- Beyoncé’s ‘Lemonade’ is finally coming to Spotify, Apple Music Wednesday 8:48 PM
- Ubisoft is offering Assassin’s Creed Unity for free to support Notre Dame Wednesday 8:25 PM
- Are teens really eating foods with the ‘shells on’ for a new viral challenge? Wednesday 6:39 PM
- The new Samsung Galaxy Fold already seems to be falling apart Wednesday 4:17 PM
- Think the ‘Game of Thrones’ spirals are all connected? Think again Wednesday 3:13 PM
- Rudy Giuliani retweets prominent QAnon supporter Wednesday 2:03 PM
- India bans TikTok over concerns of child endangerment Wednesday 2:00 PM
- JJ Abrams says there’s more to Rey’s origin story Wednesday 1:16 PM
- Lisa Ann says Equinox trainer looked up her number and sent her a creepy text Wednesday 1:01 PM
- 8 essentials every grad needs to succeed as an adult Wednesday 1:00 PM
- Makeup artist shows you how to become Kylie Jenner’s baby Wednesday 12:54 PM
- People are more concerned with this woman’s age than her being a school shooting threat Wednesday 12:14 PM
- Why are conservatives so obsessed with cargo shorts? Wednesday 11:46 AM
- How to transfer your Nintendo Switch save data Wednesday 11:45 AM
- Trans military ban causes student to lose ROTC scholarship Wednesday 11:04 AM
Marco Verch/Flickr (CC-BY)
A Lithuanian man has pled guilty in a U.S. court to participating in a scam that stole more than $100 million from Facebook and Google.
Evaldas Rimasauskas, a 50-year-old Lithuanian national who was extradited to the U.S. in 2017, admitted to committing wire fraud last week and agreed to forfeit $49.7 million as part of an agreement with prosecutors. According to a Department of Justice (DOJ) press release, Rimasauskas helped orchestrate “a fraudulent business email compromise scheme that induced two U.S.-based Internet companies to wire a total of over $100 million to bank accounts he controlled.”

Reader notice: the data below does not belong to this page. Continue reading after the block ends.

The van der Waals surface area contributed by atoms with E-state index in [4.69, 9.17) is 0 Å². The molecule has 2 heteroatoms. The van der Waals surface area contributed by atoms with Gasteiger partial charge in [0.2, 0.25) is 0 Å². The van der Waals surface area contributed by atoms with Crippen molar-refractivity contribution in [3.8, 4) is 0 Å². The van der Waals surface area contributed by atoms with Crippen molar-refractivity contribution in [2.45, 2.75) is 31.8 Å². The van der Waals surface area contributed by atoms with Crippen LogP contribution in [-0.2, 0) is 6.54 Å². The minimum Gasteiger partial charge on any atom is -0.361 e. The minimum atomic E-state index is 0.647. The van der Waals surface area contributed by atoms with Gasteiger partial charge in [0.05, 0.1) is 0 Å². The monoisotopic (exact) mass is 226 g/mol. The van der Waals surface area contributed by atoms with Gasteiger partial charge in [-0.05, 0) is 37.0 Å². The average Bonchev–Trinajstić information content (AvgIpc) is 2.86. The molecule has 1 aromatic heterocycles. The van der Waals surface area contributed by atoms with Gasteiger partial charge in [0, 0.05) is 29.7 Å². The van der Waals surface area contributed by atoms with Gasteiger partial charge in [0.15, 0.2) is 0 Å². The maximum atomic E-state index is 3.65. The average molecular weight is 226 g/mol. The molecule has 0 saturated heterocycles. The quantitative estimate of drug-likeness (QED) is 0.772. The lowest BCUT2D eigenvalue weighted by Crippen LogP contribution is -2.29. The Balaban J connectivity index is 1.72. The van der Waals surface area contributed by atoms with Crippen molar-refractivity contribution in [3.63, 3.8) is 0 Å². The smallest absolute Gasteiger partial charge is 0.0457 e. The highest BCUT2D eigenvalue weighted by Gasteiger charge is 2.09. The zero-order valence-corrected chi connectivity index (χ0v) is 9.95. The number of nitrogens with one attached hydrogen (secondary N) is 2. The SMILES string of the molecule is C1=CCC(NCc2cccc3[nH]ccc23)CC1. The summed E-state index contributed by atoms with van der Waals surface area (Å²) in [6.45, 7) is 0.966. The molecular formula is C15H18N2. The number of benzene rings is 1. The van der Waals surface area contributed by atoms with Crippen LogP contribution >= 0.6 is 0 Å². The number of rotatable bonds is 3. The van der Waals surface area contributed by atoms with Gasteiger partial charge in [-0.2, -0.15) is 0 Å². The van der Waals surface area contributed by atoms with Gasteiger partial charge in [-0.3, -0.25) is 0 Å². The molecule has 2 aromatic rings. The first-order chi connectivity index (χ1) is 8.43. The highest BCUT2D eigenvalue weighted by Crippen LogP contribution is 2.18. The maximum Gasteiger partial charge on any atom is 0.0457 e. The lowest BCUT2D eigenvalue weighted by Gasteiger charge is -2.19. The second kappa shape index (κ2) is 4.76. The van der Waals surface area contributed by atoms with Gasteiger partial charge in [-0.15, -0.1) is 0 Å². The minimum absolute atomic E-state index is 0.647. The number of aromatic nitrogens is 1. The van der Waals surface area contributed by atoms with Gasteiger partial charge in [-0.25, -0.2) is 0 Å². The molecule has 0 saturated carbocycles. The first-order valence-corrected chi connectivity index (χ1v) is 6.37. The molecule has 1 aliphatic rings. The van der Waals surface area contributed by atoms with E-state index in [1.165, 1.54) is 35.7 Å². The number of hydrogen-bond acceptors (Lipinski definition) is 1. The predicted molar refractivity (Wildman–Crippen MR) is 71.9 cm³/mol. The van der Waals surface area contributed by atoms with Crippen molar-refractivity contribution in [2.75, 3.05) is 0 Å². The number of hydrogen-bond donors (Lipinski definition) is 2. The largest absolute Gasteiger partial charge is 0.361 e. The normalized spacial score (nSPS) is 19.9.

Rimasauskas and his unidentified co-conspirators are said to have posed as employees for an Asian hardware company and used everything from forged invoices, letters, and contracts to elicit funds from the two tech giants. The money was then transferred to a series of bank accounts in Cyprus, Lithuania, Hungary, Slovakia, and Latvia.
The scheme is said to have garnered roughly $23 million from Google and $98 million from Facebook between 2013 and 2015.
Google released a statement confirming that it had fallen victim to the fraud but that it was able to recoup its losses after alerting authorities.
Manhattan U.S. Attorney Geoffrey S. Berman described Rimasauskas’ guilty plea as a victory for the U.S. criminal justice system.
“Rimasauskas thought he could hide behind a computer screen halfway across the world while he conducted his fraudulent scheme, but as he has learned, the arms of American justice are long, and he now faces significant time in a U.S. prison,” Berman said.
Rimasauskas, who is set to be sentenced on July 24, could serve up to 30 years in prison.
- Facebook says it doesn’t have to follow state election laws
- Will Facebook’s Clear History tool be worth it?
- Facebook let advertisers target users interested in infamous Nazis
Mikael Thalen is a freelance journalist based in Seattle, covering all things technology, including social media, data breaches, hackers, and more.